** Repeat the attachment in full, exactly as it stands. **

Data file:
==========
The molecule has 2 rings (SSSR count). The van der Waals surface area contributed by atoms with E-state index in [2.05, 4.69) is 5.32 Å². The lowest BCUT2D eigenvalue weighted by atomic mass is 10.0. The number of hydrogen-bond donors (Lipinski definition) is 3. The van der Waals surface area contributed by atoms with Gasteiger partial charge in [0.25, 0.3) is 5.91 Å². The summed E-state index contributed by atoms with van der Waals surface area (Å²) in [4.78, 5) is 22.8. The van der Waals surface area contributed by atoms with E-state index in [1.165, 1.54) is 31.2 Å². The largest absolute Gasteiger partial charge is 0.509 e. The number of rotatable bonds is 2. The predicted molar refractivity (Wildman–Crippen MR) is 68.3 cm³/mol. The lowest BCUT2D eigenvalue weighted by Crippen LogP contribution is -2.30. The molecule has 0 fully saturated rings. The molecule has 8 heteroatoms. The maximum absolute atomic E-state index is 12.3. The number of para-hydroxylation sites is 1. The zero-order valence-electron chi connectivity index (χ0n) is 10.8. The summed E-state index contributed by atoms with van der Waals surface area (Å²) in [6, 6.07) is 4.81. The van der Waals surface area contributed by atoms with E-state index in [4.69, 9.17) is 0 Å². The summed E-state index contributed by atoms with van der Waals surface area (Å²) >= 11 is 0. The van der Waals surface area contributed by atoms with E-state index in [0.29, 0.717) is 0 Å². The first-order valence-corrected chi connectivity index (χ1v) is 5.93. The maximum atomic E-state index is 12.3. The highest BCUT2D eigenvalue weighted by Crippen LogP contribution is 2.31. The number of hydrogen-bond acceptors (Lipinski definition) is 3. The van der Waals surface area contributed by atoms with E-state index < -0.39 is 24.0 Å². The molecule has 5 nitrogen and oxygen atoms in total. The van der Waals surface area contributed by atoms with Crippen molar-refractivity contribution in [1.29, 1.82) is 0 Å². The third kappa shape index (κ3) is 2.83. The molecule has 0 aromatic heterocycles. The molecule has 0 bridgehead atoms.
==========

The molecule has 2 rings (SSSR count). The van der Waals surface area contributed by atoms with E-state index in [2.05, 4.69) is 5.32 Å². The lowest BCUT2D eigenvalue weighted by atomic mass is 10.0. The number of hydrogen-bond donors (Lipinski definition) is 3. The van der Waals surface area contributed by atoms with Gasteiger partial charge in [0.25, 0.3) is 5.91 Å². The summed E-state index contributed by atoms with van der Waals surface area (Å²) in [4.78, 5) is 22.8. The van der Waals surface area contributed by atoms with E-state index in [1.165, 1.54) is 31.2 Å². The largest absolute Gasteiger partial charge is 0.509 e. The number of rotatable bonds is 2. The predicted molar refractivity (Wildman–Crippen MR) is 68.3 cm³/mol. The lowest BCUT2D eigenvalue weighted by Crippen LogP contribution is -2.30. The molecule has 0 fully saturated rings. The molecule has 8 heteroatoms. The maximum absolute atomic E-state index is 12.3. The number of para-hydroxylation sites is 1. The zero-order valence-electron chi connectivity index (χ0n) is 10.8. The summed E-state index contributed by atoms with van der Waals surface area (Å²) in [6, 6.07) is 4.81. The van der Waals surface area contributed by atoms with E-state index in [4.69, 9.17) is 0 Å². The summed E-state index contributed by atoms with van der Waals surface area (Å²) >= 11 is 0. The van der Waals surface area contributed by atoms with E-state index in [0.29, 0.717) is 0 Å². The first-order valence-corrected chi connectivity index (χ1v) is 5.93. The maximum atomic E-state index is 12.3. The highest BCUT2D eigenvalue weighted by Crippen LogP contribution is 2.31. The number of hydrogen-bond acceptors (Lipinski definition) is 3. The van der Waals surface area contributed by atoms with E-state index < -0.39 is 24.0 Å². The molecule has 5 nitrogen and oxygen atoms in total. The van der Waals surface area contributed by atoms with Crippen molar-refractivity contribution in [1.29, 1.82) is 0 Å². The third kappa shape index (κ3) is 2.83. The molecule has 0 aromatic heterocycles. The molecule has 0 bridgehead atoms.